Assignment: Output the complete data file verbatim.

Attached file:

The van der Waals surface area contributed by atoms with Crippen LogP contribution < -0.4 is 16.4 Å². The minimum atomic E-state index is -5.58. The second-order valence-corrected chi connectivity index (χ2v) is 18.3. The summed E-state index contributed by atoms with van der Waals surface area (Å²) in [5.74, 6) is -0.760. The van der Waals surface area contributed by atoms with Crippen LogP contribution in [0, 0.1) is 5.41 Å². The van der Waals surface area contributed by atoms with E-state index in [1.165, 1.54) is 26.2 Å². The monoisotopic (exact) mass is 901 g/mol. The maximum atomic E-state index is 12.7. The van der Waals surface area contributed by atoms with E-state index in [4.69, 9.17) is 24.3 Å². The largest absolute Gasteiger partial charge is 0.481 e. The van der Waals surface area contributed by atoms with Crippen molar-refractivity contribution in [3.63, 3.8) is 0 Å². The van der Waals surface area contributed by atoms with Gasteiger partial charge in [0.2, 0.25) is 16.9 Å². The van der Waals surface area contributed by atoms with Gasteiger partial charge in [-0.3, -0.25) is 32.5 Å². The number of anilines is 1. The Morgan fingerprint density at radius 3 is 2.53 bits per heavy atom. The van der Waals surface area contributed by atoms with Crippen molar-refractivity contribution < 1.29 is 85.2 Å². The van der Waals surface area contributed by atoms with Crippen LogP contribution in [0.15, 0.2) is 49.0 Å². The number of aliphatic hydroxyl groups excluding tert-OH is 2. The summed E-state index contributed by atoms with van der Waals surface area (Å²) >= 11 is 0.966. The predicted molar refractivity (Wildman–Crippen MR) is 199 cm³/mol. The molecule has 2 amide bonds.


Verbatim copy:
The van der Waals surface area contributed by atoms with Crippen LogP contribution < -0.4 is 16.4 Å². The minimum atomic E-state index is -5.58. The second-order valence-corrected chi connectivity index (χ2v) is 18.3. The summed E-state index contributed by atoms with van der Waals surface area (Å²) in [5.74, 6) is -0.760. The van der Waals surface area contributed by atoms with Crippen LogP contribution in [0, 0.1) is 5.41 Å². The van der Waals surface area contributed by atoms with E-state index in [1.165, 1.54) is 26.2 Å². The monoisotopic (exact) mass is 901 g/mol. The maximum atomic E-state index is 12.7. The van der Waals surface area contributed by atoms with E-state index in [4.69, 9.17) is 24.3 Å². The largest absolute Gasteiger partial charge is 0.481 e. The van der Waals surface area contributed by atoms with Crippen molar-refractivity contribution in [3.63, 3.8) is 0 Å². The van der Waals surface area contributed by atoms with Gasteiger partial charge in [0.2, 0.25) is 16.9 Å². The van der Waals surface area contributed by atoms with Gasteiger partial charge in [-0.3, -0.25) is 32.5 Å². The number of anilines is 1. The Morgan fingerprint density at radius 3 is 2.53 bits per heavy atom. The van der Waals surface area contributed by atoms with Crippen molar-refractivity contribution < 1.29 is 85.2 Å². The van der Waals surface area contributed by atoms with Crippen LogP contribution in [0.15, 0.2) is 49.0 Å². The number of aliphatic hydroxyl groups excluding tert-OH is 2. The summed E-state index contributed by atoms with van der Waals surface area (Å²) >= 11 is 0.966. The predicted molar refractivity (Wildman–Crippen MR) is 199 cm³/mol. The molecule has 2 amide bonds.